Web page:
Arts and entertainment highlights for the week beginning April 10.
‘Everybody Wants Some!!’
This film, set in 1980 just before the start of fall classes at a Texas college and featuring a cast of talented unknowns, is sunnier and funnier than its predecessor, Richard Linklater’s 1993 cult fave “Dazed and Confused.” Now playing at several theaters. For showtimes, see Page H9. For Soren Andersen’s four-star review, go to seattletimes.com/movies.
‘The Last Panthers’
A new “six-part crime series’ about a group of jewel thieves, starring Samantha Morton and John Hurt. Series premiere, 10 p.m. Wednesday, April 13, on Sundance.
Clone club is back in session with the amazing Tatiana Maslany playing multiple roles. Season premiere, 10 p.m. Thursday, April 14, on BBC America.
Seattle Restaurant Week
Seattle Restaurant Week — the giant among restaurant promos — is back for its springtime 2016 run with 165-plus places serving up $30 three-course dinners (and lots making $15 two-course lunches) from April 10-14 and 17-21. A delicious dilemma; how to make the most of it? Get our recommendations for best values, best newcomers and swankiest ambiance.
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Washington State Spring Fair
The wait is over for thrill rides, kiddie rides, racing pigs, monster truck shows, scones, 4H animals and lots more as the Spring Fair prepares to open Thursday-Sunday. Along with all the old favorites, this year the smaller spring version of the state fair adds daily lumberjack shows and 12 more food and beverage vendors for a total of 72. 2-10 p.m. April 14, 10 a.m.-10 p.m. April 15-16, 10 a.m.-8 p.m. April 17, Washington State Fair Events Center, Puyallup; $8-$10 (253-841-5045 or thefair.com).
Seattle Chinese Garden Peony, Bamboo Festival
Bask in the beauty of the Luoyang Chinese Tree Peony Display Garden and browse 400 plants, listen to plant care talks, grab lunch from Chinese food vendors and watch a lion dance, 10 a.m.-4 p.m. Saturday-Sunday (April 16-17), Seattle Chinese Garden, 6000 16th Ave. S.W., Seattle; suggested donation $5/adults (seattlechinesegarden.org).
George Clinton & Parliament Funkadelic
The 74-year-old foreman of funk is still going strong, drawing dancers and dreamers into his Day-Glo web of colorful scratches, backbeats and wa-wa’s. Clinton recently participated in a benefit concert for fellow Funkadelic founder and keyboardist Bernie Worrell. who has cancer, and released a remix featuring “three generations of funk,” with Kendrick Lamar and Ice Cube, “Ain’t That Funkin’ Kinda Hard on You?” 8 p.m. Tuesday, April 12, at the Neptune Theatre, 1303 N.E. 45th St., Seattle; $33.50 (877-784-4849 or stgpresents.org).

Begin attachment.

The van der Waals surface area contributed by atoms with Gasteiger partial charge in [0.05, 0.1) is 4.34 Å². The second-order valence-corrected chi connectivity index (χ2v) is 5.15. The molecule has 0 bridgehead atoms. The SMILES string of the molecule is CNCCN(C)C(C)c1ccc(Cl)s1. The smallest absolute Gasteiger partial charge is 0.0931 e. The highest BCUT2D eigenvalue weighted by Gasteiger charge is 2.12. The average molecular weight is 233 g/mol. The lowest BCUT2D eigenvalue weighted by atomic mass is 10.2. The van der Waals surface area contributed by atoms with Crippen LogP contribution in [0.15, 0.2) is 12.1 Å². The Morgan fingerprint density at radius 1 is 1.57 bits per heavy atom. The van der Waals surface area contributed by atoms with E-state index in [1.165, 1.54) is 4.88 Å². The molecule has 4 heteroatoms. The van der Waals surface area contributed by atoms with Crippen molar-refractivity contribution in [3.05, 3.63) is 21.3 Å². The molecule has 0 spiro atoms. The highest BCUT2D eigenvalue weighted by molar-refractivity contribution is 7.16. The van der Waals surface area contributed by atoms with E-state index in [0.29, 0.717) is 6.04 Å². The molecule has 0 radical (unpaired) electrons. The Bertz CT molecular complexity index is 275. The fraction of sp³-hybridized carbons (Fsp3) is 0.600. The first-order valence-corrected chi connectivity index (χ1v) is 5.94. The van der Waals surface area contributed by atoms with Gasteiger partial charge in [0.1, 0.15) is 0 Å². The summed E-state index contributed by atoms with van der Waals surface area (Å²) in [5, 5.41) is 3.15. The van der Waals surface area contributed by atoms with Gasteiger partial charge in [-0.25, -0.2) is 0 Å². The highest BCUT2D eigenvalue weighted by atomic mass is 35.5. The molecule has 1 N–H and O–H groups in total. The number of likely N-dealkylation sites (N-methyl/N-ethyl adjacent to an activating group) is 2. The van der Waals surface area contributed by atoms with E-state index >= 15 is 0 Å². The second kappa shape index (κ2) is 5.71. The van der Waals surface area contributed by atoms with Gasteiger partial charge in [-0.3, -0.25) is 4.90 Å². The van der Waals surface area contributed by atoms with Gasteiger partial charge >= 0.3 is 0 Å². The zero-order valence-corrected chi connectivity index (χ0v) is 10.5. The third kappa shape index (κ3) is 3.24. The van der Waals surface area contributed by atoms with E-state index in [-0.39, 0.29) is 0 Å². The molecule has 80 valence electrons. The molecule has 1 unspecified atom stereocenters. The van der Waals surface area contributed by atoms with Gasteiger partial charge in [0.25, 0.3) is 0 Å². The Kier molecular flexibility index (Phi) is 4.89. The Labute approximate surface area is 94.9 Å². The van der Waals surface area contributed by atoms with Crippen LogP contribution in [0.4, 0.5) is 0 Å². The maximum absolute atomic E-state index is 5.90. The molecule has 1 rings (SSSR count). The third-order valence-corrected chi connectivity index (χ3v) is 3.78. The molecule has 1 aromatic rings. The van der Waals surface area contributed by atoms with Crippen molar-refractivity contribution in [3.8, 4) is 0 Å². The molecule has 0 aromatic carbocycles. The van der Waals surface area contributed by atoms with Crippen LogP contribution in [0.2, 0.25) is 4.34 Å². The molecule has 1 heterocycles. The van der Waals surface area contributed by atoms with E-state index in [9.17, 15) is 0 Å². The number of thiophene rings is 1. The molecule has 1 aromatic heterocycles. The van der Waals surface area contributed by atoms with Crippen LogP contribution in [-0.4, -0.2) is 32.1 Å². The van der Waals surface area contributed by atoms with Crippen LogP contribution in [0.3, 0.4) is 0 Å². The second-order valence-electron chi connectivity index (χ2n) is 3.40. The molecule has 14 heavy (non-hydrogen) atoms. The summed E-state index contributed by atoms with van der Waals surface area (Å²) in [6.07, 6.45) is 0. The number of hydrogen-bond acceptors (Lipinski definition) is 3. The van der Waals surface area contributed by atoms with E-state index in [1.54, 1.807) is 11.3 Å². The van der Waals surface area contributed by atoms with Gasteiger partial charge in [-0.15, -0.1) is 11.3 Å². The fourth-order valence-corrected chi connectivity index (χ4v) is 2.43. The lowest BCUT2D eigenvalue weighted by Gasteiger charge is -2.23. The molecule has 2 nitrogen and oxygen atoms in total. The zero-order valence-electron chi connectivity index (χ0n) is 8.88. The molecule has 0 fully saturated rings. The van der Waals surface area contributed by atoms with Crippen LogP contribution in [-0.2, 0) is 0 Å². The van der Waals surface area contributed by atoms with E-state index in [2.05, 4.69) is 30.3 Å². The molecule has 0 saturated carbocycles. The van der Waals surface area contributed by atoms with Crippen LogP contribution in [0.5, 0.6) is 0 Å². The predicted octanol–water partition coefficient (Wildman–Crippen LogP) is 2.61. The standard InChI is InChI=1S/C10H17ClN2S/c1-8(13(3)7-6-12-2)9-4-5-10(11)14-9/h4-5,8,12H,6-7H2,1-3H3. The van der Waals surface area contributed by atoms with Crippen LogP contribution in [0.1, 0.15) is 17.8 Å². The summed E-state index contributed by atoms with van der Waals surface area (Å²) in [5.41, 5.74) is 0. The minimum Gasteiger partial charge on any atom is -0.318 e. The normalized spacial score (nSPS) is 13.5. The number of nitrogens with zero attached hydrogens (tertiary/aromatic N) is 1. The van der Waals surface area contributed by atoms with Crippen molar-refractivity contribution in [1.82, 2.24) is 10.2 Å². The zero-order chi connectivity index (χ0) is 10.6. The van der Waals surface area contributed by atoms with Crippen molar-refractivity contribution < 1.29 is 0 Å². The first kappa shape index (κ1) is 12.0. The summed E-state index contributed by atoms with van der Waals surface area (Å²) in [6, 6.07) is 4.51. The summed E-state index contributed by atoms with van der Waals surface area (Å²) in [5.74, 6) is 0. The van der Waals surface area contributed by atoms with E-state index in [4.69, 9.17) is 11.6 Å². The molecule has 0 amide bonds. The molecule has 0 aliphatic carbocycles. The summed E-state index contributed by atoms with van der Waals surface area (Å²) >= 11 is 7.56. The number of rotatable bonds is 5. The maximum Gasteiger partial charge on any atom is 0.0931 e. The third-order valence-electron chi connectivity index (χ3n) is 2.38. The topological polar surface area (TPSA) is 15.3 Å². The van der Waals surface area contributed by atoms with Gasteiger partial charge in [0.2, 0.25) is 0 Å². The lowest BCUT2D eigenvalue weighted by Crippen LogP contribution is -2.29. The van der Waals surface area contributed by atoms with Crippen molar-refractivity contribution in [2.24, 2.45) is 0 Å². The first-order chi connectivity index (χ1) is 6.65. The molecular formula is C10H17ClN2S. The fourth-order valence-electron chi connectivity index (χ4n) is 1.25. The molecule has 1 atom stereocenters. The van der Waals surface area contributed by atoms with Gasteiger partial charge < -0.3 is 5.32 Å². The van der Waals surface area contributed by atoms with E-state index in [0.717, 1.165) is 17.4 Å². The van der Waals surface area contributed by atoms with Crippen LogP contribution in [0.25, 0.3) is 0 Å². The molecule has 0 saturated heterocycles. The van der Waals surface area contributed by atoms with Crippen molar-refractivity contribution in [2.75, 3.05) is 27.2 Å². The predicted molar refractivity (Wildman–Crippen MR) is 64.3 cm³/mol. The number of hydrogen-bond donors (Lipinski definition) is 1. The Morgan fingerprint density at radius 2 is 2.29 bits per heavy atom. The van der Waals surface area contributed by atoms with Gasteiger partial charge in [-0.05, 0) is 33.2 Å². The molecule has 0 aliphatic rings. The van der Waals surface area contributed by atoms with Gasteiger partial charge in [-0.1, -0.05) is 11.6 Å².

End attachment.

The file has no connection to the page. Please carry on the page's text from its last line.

Sharon Jones and the Dap-Kings
A dual soul celebration, with Sharon Jones, the queen of barroom bumps and probably the single most important factor in the soul resurgence of the past decade, plus New Orleans multi-instrumentalist Trombone Shorty, who began his career as a teenager in brass bands and has now become one of the most popular proponents of Crescent City flavors. 7:30 p.m. Thursday, April 14, at the Moore Theatre, 1932 Second Ave., Seattle; $47.50-$72.50 (877-784-4849 or stgpresents.org).
The Singapore-based artist, painter and illustrator discusses his inventive new book , “The Art of Charlie Chan Hock Chye,” in conversation with Martin McClellan. 7 p.m. Monday April 11, Elliott Bay Book Co., 1521 10th Ave., Seattle; free (206-624-6600 or elliottbaybook.com).
Scene: Paris. Zack is a pediatric AIDS researcher, married to the very homesick and very miserable Abby. In Amy Herzog’s taut drama, their relationship very slowly unravels, revealing a dark heart in the City of Light. Through April 16, a MAP Theatre production at 12th Avenue Arts, 1620 12th Ave., Seattle; all performances pay-what-you-can (800-838-3006 or map-theatre.com).
Like the tulips up north, debuts are going to bloom at Benaroya Hall in the coming days: the U.S. premiere of Valentin Silvestrov’s Symphony No. 8; the SSO debut of cellist Narek Hakhnazaryan (gold medalist at the XIV International Tchaikovsky Competition); and the SSO conducting debut of Mikhail Tatarnikov, principal conductor and music director of Mikhailovsky Theatre in St. Petersburg, Russia. 7:30 p.m. Thursday, April 14 and 8 p.m. Saturday, April 16, tickets from $21 (206-215-4747 or seattlesymphony.org).
‘Journey to Dunhuang: Buddhist Art of the Silk Road Caves’
In 1943, photographers James and Lucy Lo traveled to Dunhuang, a city at the western edge of the Chinese frontier which had been a cosmopolitan meeting point of various cultures along the famous Silk Road trade route. The couple documented the art in Buddhist cave-temples in black and white photos — this exhibition shows their pictures, but also color murals painted by more contemporary artists, based on the Los description of what they saw in Dunhuang. Through June 12 at Seattle Asian Art Museum, Volunteer Park, Seattle; $9 (206-654-3100 or seattleartmuseum.org).